Completion of the first phase[edit]

At the end of 1852 it was considered that the company had achieved its objectives as originally conceived, with the line opened from King's Cross over both the Towns Line and the Loop, into Yorkshire. Four passenger trains ran from Kings Cross to York, one of them first class only and one Parliamentary train.[note 4]

The Directors of the Company continued to seek to consolidate occupation of territory, without necessarily building new lines. The capitalisation of the company was already considerable, and a further million of money was authorised by an Act of 1853. Another demand on financial resources was willingly undertaken: the installation of the electric telegraph, at first at the southern end of the system. It was soon used for signalling trains through the tunnel sections, and by 1856 it was used throughout as far north as Hitchin.[23]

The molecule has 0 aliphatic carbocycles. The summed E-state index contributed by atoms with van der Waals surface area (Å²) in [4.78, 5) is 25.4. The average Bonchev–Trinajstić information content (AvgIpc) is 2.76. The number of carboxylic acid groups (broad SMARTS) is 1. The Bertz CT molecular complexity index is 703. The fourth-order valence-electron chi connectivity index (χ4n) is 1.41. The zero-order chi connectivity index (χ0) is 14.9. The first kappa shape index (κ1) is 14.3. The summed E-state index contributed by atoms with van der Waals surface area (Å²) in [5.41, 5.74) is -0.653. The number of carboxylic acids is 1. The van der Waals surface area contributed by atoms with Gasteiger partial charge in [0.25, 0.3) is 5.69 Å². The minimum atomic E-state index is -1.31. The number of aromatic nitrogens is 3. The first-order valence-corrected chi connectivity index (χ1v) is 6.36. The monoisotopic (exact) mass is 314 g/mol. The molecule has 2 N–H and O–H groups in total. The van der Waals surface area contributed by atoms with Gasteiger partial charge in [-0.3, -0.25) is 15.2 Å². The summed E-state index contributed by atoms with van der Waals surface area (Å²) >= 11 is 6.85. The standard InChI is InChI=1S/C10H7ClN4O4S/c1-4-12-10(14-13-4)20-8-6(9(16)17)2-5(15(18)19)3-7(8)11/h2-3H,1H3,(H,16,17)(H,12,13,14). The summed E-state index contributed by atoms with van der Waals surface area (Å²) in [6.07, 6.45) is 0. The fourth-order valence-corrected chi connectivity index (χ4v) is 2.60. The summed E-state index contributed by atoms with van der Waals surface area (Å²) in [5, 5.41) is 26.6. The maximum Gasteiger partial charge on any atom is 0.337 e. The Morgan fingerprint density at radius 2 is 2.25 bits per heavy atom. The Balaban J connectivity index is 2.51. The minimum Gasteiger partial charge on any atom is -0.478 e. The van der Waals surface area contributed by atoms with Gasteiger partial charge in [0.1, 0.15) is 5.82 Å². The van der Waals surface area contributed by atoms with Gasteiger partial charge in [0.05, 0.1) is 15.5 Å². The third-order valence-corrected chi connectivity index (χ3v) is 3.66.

The former GNR works at Boston, Lincolnshire

Reflecting the anticipated focus of operations, the GNR opened a new locomotive works at Doncaster in 1853, replacing earlier facilities at Boston.[24]

Into Yorkshire[edit]

York main line[edit]

The authorised network of the GNR had included the line from Doncaster to York. The Lancashire and Yorkshire Railway was building from Knottingley to a junction at Askern, near the present-day Shaftholme Junction north of Doncaster, and mutual running powers had been agreed. The line was opened to the public on 6 June 1848, between Knottingley and Askern. This was extended on 7 June 1848 over the GNR to Stockbridge, a place on the Bentley Road between Askern and Doncaster. The GNR stretch amounted to 2 miles 45 chains. Stockbridge was later renamed Arksey. The GNR further extended southwards to a temporary station immediately north of the River Don at Doncaster; it opened on the following 5 August in time for the St Leger race meeting.[25]

West Yorkshire[edit]

It was a priority for the GNR to get access to the great manufacturing towns of West Yorkshire, to which it had been denied its own connection in Parliament. Leeds was the first to be reached.